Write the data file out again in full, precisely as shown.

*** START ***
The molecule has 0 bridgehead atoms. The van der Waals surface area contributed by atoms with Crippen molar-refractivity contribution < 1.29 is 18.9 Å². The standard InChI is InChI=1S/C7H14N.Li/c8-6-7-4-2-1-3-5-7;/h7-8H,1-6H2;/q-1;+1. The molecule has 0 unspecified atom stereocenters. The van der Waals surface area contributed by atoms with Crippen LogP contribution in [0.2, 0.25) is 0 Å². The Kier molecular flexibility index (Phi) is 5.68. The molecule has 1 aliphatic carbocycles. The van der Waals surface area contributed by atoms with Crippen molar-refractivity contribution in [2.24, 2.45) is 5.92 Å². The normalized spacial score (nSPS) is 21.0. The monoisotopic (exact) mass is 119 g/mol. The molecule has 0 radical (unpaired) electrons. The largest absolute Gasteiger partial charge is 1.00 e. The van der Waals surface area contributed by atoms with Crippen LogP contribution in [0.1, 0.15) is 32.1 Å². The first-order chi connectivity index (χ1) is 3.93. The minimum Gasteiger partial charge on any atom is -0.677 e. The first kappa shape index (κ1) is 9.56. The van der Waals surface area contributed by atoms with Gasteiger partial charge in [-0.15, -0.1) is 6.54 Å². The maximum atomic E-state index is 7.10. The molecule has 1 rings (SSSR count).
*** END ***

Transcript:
The molecule has 0 bridgehead atoms. The van der Waals surface area contributed by atoms with Crippen molar-refractivity contribution < 1.29 is 18.9 Å². The standard InChI is InChI=1S/C7H14N.Li/c8-6-7-4-2-1-3-5-7;/h7-8H,1-6H2;/q-1;+1. The molecule has 0 unspecified atom stereocenters. The van der Waals surface area contributed by atoms with Crippen LogP contribution in [0.2, 0.25) is 0 Å². The Kier molecular flexibility index (Phi) is 5.68. The molecule has 1 aliphatic carbocycles. The van der Waals surface area contributed by atoms with Crippen molar-refractivity contribution in [2.24, 2.45) is 5.92 Å². The normalized spacial score (nSPS) is 21.0. The monoisotopic (exact) mass is 119 g/mol. The molecule has 0 radical (unpaired) electrons. The largest absolute Gasteiger partial charge is 1.00 e. The van der Waals surface area contributed by atoms with Crippen LogP contribution in [0.1, 0.15) is 32.1 Å². The first-order chi connectivity index (χ1) is 3.93. The minimum Gasteiger partial charge on any atom is -0.677 e. The first kappa shape index (κ1) is 9.56. The van der Waals surface area contributed by atoms with Gasteiger partial charge in [-0.15, -0.1) is 6.54 Å². The maximum atomic E-state index is 7.10. The molecule has 1 rings (SSSR count).